Hear Us Roar: In Support of Women-Owned Businesses

When we began planning our companywide retreat to Nashville, one thing we knew we wanted to do was to support women-owned businesses in the area. We’re a small, woman-owned business ourselves, and we love championing other women on similar professional paths. 

That’s how we found ourselves taking part in a grounding meditation session facilitated by Erin Sonn, owner of eat.YOGA.drink., then later enjoying a treat from The Cupcake Collection as we celebrated members of our team. Our photos at the retreat were taken by Nicole Taylor of Nashville Corporate Photography. And we took some time while together in Nashville to collect business clothes and write notes of support for the women who rely on Dress for Success, a workforce development organization that helps women find and retain work. 

Supporting women-owned businesses isn’t a retreat-only strategy for our company. We do it every day. Our executive assistant comes to us from a woman-owned management agency, Don’t Panic Management. Our legal counsel is women-owned legal+creative. Our CPA and bookkeeper are independent female practitioners. Our longtime designer runs her own graphic design business.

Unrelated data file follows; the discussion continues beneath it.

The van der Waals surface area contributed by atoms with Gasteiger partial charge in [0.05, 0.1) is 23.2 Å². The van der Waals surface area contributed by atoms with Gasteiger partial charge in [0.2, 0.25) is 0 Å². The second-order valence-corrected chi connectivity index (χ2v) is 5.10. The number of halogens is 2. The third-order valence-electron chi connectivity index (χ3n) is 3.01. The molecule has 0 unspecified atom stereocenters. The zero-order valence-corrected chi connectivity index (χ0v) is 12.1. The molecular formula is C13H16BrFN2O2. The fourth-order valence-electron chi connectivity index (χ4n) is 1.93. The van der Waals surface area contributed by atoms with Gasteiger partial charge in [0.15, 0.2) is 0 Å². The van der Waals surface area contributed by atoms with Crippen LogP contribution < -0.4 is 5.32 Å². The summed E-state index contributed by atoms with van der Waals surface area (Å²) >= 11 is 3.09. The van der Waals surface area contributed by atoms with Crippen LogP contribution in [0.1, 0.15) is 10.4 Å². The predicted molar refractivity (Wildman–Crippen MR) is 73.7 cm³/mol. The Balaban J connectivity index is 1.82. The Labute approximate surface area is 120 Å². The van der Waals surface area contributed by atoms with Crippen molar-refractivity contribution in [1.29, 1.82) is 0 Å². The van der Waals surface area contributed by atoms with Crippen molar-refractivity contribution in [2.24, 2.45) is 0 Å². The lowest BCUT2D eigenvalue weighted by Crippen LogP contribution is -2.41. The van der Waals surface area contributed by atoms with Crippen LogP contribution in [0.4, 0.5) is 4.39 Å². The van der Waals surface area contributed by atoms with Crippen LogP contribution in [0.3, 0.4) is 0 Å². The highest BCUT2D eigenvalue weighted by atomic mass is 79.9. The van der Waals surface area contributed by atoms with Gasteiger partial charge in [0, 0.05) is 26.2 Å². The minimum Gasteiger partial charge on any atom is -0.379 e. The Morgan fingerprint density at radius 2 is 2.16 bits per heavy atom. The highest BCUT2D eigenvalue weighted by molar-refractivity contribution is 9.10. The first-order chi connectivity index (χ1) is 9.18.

Why do we work so hard to support other female entrepreneurs? 

Investing in women-owned businesses means supporting economic equality and empowerment. Women lost more work hours and jobs during the pandemic than men, in part due to family obligations and a new need for homeschooling, and in part because work sectors that are primarily female-driven, like hospitality and retail, were hit hardest by the pandemic. The World Economic Forum reported in 2022 that, although wage equality has improved marginally over time, it will still take an estimated 151 years to close the global gender gap in economic opportunity. 

Women started 49% of new businesses in the United States in 2021 — up from just 28% in 2019 — but they are still outnumbered 3-to-1 by male business owners. As entrepreneurs, women typically have less access to capital than their male counterparts, and these new businesses are still in their fragile early days, meaning they need all the help they can get to survive. 

Besides being an issue of equity, it just makes good business sense to spend your dollars on women-owned businesses. The first-ever female Prime Minister of Great Britain, Margaret Thatcher, once said, “If you want something done, ask a woman.” And we couldn’t agree more. The women we know — including those on our own team! — are innovators, strategic communicators and community builders. We get the work done, and we get it done right. 

by Tia Over